Columbus Bonsai Society
May 2019 newsletter Vol. 49, No. 5
Columbus Bonsai Society
PO Box 7741
Columbus, OH 43229
What's up for May 19, 2019
Bring your tree(s) and accents to the meeting for display advice and tips on how to prepare your trees for a show. If you want to have a set display then we will also be covering how to make sure they stay together as a unit for the show. We are NOT in the Veridian Room. The meeting will be in the Education Pavillion, in the Community Garden Campus at FPC (south eastern part of the grounds). Franklin Park Conservatory. Access is off Broad Street, past the parking area and greenhouse/barn and then on to a small pull in area on the right side. A walkway leads to the education building. After you unload please move your car back to the event barn parking area so other people can unload. If you have room to bring a wagon or small cart, that would come in handy.
This will be a Bring Your Own Tree discussion and workshop for all levels. Topics will include stands, accents, and preparation. Preparation includes cleaning your pot, weeding, moss/top dressing, and wire. If there is interest, judging points may be discussed. Although our show is not “judged” in the formal sense, we do have a popular vote by attendees, and a members choice award. The interpretation of criteria for the members choice vote has varied wildly over the years and it would be pleasant to have some conformity as to what we are voting on.
News From the President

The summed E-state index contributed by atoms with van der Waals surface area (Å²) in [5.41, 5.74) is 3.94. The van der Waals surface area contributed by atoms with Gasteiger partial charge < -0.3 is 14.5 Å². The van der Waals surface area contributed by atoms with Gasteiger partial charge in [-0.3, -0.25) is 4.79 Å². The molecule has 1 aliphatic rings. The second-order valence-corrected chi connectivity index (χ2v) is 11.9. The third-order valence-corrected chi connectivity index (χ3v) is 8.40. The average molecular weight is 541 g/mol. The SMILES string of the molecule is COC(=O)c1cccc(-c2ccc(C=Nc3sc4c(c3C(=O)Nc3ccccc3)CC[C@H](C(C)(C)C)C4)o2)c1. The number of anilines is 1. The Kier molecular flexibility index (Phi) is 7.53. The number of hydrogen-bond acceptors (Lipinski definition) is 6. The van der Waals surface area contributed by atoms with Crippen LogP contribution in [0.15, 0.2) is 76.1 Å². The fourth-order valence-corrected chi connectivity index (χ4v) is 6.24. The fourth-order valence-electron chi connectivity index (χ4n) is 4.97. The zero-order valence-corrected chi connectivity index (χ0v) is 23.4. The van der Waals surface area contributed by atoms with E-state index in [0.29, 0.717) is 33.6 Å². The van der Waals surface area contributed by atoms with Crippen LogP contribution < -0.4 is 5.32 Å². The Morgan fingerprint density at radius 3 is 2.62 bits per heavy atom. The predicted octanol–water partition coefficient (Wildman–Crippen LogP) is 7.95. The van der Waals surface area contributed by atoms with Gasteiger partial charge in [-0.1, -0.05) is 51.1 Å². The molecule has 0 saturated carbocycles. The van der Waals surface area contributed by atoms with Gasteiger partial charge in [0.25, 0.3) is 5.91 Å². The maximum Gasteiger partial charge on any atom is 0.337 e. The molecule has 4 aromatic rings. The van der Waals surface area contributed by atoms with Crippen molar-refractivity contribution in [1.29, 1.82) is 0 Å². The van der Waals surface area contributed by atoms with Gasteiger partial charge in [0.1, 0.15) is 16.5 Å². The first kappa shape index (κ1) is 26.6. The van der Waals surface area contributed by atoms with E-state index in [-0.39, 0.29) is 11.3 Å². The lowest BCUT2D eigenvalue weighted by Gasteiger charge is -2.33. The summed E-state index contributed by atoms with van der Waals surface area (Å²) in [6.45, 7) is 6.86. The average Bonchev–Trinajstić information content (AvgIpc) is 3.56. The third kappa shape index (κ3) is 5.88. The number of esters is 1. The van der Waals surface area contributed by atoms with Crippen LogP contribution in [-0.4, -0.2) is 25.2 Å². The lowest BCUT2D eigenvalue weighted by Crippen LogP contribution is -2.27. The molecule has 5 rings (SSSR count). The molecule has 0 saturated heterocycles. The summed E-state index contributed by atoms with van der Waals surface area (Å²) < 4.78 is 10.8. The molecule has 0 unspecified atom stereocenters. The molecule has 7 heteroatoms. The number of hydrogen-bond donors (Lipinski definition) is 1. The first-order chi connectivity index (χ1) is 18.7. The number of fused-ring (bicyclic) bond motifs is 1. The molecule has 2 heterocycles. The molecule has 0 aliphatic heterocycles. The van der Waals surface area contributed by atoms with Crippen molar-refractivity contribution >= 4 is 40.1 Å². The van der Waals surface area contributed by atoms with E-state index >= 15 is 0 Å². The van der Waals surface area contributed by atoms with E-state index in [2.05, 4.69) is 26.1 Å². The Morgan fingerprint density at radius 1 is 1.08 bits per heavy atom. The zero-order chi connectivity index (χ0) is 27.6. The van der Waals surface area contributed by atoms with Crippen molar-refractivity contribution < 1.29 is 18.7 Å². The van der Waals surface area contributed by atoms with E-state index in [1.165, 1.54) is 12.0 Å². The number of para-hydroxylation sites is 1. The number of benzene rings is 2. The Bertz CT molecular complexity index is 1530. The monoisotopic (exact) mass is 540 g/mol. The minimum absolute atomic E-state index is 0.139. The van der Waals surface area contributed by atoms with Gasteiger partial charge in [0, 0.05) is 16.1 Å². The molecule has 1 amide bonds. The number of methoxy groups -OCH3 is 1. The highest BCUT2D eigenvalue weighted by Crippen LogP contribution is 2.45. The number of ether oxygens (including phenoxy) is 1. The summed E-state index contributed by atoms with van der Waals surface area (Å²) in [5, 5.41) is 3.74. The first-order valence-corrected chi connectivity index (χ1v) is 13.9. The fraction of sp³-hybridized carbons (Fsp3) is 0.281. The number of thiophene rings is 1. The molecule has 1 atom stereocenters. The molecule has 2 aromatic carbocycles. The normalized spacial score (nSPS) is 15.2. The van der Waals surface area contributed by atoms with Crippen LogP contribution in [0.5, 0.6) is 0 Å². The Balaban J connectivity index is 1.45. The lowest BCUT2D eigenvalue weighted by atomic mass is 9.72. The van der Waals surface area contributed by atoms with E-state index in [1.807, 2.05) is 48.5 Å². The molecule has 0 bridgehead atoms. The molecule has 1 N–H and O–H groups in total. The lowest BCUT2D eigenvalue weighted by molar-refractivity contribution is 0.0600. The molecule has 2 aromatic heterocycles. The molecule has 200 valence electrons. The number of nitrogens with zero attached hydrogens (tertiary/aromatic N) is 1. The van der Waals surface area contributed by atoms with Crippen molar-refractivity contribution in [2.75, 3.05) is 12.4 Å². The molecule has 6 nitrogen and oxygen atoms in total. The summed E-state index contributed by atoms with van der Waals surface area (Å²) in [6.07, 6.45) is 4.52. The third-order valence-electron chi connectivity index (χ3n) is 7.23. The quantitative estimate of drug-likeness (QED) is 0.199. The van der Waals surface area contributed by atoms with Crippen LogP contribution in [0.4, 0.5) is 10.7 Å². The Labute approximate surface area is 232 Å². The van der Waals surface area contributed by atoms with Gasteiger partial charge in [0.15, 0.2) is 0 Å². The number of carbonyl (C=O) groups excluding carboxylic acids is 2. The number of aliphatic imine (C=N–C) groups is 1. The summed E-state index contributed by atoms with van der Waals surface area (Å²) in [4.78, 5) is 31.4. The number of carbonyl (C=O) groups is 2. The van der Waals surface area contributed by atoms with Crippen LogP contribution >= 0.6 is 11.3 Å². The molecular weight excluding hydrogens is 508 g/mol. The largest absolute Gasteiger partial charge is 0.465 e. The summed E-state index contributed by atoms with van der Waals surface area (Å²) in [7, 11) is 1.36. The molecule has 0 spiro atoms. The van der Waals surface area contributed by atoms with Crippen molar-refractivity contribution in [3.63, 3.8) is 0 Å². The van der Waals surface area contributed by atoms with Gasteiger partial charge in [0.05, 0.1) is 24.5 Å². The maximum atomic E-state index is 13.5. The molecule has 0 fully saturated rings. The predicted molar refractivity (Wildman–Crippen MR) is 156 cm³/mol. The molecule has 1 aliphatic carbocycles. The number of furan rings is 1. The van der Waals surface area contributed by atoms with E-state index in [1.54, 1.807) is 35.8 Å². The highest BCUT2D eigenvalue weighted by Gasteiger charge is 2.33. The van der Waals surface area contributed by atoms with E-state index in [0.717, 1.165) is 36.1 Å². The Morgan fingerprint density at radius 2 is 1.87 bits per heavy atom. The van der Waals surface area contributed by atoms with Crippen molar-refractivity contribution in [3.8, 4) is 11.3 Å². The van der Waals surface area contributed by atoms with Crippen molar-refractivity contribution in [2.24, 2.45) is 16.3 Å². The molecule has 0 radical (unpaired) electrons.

April showers bring May flowers, but what if the showers don’t stop? Well we’re finding that out this month! Well at least it makes it easier to water! I hope everyone has picked out their show candidates and is going to bring 1 or 2 to this month’s meeting for critique and suggestions. Our meeting is going to be held in the Education Barn located in the southeast corner of the Conservatory grounds. There will be several carts to bring your trees in, the parking is a little remote, but the venue is great! Hope to see everyone at 2 on Sunday the 19th. ~ Jack Smith
I'm trying to get the file size down to something everyone can open. This is not a final format.
See the first article below for updates on previous Thotz
In Memorial – Tony Mihalic
We have attended Wildwood Gardens' open house on several occasions but it was our first visit that was memorable. It was later on a Sunday when we arrived. Mr. and Mrs. Mihalic insisted we sit and have lunch before looking around. Then Tony asked if we would like a tour of the property. We did not anticipate the amount of walking we would end up doing. Tony took us to every edge of the property. He showed us all the life-size “rock plantings” he had created over the years. Very Impressive. He also told us the unique hostory of just about every tree on the property. Each tree was something he had planted, Created by cross-breeding, or other techniques. He was so proud to show us around and we never imagined seeing such history. Oh, and suffice to say, we had a hard time keeping up with Tony!